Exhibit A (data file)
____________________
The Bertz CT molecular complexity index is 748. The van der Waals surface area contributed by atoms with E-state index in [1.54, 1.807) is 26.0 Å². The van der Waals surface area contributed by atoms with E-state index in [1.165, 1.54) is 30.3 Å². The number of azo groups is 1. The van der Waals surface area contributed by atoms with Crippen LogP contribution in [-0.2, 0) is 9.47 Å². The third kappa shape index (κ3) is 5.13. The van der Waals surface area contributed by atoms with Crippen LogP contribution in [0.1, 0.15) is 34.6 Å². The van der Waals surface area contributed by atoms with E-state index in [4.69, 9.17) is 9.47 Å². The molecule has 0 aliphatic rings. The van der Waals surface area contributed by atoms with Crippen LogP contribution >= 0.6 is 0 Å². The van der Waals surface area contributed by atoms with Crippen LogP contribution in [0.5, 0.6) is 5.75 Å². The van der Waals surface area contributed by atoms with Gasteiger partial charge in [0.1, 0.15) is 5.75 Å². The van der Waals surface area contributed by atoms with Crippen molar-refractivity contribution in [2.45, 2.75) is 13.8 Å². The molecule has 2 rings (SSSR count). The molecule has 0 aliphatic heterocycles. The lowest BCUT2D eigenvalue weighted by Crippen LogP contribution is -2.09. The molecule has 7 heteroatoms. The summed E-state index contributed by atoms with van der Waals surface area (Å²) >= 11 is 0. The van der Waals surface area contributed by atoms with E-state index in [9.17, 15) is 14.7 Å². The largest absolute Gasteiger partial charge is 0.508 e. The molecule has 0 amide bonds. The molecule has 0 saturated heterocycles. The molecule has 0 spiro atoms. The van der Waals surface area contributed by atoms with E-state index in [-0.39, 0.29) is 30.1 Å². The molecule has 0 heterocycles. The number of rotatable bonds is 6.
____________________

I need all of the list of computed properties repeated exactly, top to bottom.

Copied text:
The Bertz CT molecular complexity index is 748. The van der Waals surface area contributed by atoms with E-state index in [1.54, 1.807) is 26.0 Å². The van der Waals surface area contributed by atoms with E-state index in [1.165, 1.54) is 30.3 Å². The number of azo groups is 1. The van der Waals surface area contributed by atoms with Crippen LogP contribution in [-0.2, 0) is 9.47 Å². The third kappa shape index (κ3) is 5.13. The van der Waals surface area contributed by atoms with Crippen LogP contribution in [0.1, 0.15) is 34.6 Å². The van der Waals surface area contributed by atoms with E-state index in [4.69, 9.17) is 9.47 Å². The molecule has 0 aliphatic rings. The van der Waals surface area contributed by atoms with Crippen LogP contribution >= 0.6 is 0 Å². The van der Waals surface area contributed by atoms with Crippen LogP contribution in [0.5, 0.6) is 5.75 Å². The van der Waals surface area contributed by atoms with Gasteiger partial charge in [0.1, 0.15) is 5.75 Å². The van der Waals surface area contributed by atoms with Crippen molar-refractivity contribution in [2.45, 2.75) is 13.8 Å². The molecule has 2 rings (SSSR count). The molecule has 0 aliphatic heterocycles. The lowest BCUT2D eigenvalue weighted by Crippen LogP contribution is -2.09. The molecule has 7 heteroatoms. The summed E-state index contributed by atoms with van der Waals surface area (Å²) >= 11 is 0. The van der Waals surface area contributed by atoms with E-state index in [9.17, 15) is 14.7 Å². The largest absolute Gasteiger partial charge is 0.508 e. The molecule has 0 amide bonds. The molecule has 0 saturated heterocycles. The molecule has 0 spiro atoms. The van der Waals surface area contributed by atoms with E-state index in [-0.39, 0.29) is 30.1 Å². The molecule has 0 heterocycles. The number of rotatable bonds is 6.